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Brief History of Aerial Photography

The science of modern aerial photography has progressed a great deal since the first aerial photograph was taken in August 1858 by 'Nadar' (Gaspard Felix Tournachon, a balloon enthusiast and photographer) from a captive balloon about 80 metres above a small village (Petit Bicetre) near Paris. Unfortunately, this photograph (reported to be a pale positive image using the wet-colloidion process invented by the Englishman Frederic Scott Archer) of a farm, an inn, a gendarmerie and 3 houses, no longer exists.

Nadar's Balloon Photography
Neubronne's Patented Pigeon Camera

The fascination of seeing a 'birds-eye-view' of the world stimulated photographer's ingenuity and by 1903 the German, Julius Neubronne, had patented a 70 gram, breast-mounted, timer-controlled camera (with 38 mm square frames) for homing pigeons. With this system, he photographed, amongst other subjects, a castle in Kronberg.

The use of rockets for aerial photography was patented in 1891 and in 1897, Albert Nobel appeared to have taken the first rocket-made  aerial photograph over Sweden. In 1904 the German engineer, Alfred Maul, produced the first successful rocket-launched system. He used a gunpowder charge to lift the 40 kg gyroscopically-stabilized camera system to a height of about 600 metres using a 2 metre tall rocket. At maximum altitude, the camera was blasted off and, with the aid of a parachute, the exposure was made using a timing devise.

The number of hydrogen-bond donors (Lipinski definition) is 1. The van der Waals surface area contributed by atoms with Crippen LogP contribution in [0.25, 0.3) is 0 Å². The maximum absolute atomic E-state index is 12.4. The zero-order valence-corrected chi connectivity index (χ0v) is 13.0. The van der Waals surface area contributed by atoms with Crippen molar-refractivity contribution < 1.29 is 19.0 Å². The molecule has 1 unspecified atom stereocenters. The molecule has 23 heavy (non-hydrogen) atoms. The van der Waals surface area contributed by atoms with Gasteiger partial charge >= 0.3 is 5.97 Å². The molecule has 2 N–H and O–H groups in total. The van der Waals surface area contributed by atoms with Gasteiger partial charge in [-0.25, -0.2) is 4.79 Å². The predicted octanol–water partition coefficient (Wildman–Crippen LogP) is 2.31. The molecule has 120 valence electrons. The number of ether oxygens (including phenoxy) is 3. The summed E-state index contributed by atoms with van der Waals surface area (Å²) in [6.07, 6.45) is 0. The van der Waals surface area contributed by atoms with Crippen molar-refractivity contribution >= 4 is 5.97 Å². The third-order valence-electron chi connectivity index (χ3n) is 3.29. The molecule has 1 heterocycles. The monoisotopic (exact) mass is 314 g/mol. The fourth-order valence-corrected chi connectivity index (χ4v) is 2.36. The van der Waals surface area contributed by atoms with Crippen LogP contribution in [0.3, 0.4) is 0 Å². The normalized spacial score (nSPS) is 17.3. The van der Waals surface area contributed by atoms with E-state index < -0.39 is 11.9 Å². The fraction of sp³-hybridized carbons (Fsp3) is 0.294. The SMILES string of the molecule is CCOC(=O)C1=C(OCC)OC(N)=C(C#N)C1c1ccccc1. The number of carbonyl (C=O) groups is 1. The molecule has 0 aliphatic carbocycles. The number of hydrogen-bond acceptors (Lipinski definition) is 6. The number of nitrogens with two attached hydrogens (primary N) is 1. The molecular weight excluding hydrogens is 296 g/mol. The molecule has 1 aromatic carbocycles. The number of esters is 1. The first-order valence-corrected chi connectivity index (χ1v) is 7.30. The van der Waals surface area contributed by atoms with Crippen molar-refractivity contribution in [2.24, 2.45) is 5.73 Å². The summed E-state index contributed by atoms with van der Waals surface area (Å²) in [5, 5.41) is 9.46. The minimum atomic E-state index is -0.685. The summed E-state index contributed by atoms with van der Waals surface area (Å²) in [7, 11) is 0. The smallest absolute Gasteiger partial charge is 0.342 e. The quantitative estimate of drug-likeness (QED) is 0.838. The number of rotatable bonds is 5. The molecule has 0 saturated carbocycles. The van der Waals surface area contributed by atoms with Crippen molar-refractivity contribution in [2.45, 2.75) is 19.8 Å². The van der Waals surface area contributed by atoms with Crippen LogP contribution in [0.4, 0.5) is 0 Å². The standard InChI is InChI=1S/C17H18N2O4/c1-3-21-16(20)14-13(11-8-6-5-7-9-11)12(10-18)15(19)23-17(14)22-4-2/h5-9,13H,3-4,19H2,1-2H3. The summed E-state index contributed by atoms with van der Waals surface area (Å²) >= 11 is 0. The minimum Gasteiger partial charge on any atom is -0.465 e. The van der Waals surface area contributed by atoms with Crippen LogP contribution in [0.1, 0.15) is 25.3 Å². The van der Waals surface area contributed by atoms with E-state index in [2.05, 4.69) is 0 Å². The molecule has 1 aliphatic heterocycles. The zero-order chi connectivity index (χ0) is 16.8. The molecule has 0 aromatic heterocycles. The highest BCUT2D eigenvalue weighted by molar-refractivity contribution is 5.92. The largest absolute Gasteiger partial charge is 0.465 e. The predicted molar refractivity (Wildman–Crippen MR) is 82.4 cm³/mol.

The oldest surviving aerial photograph (again using wet-colloidion plates) is of Boston, USA, taken by James Wallace Black and S A King in 1860 at a height of about 630 metres.

The first aerial photograph in Britain was of London, taken in 1863 by Henry Negretti.

The English meteorologist, E D Archibald, is claimed to be the first person to have successfully taken aerial photographs with a kite around 1882. He used a number of kites in tandem, the last one in the line being the camera platform.

Oldest surviving aerial photograph by James Wallace Black in 1860






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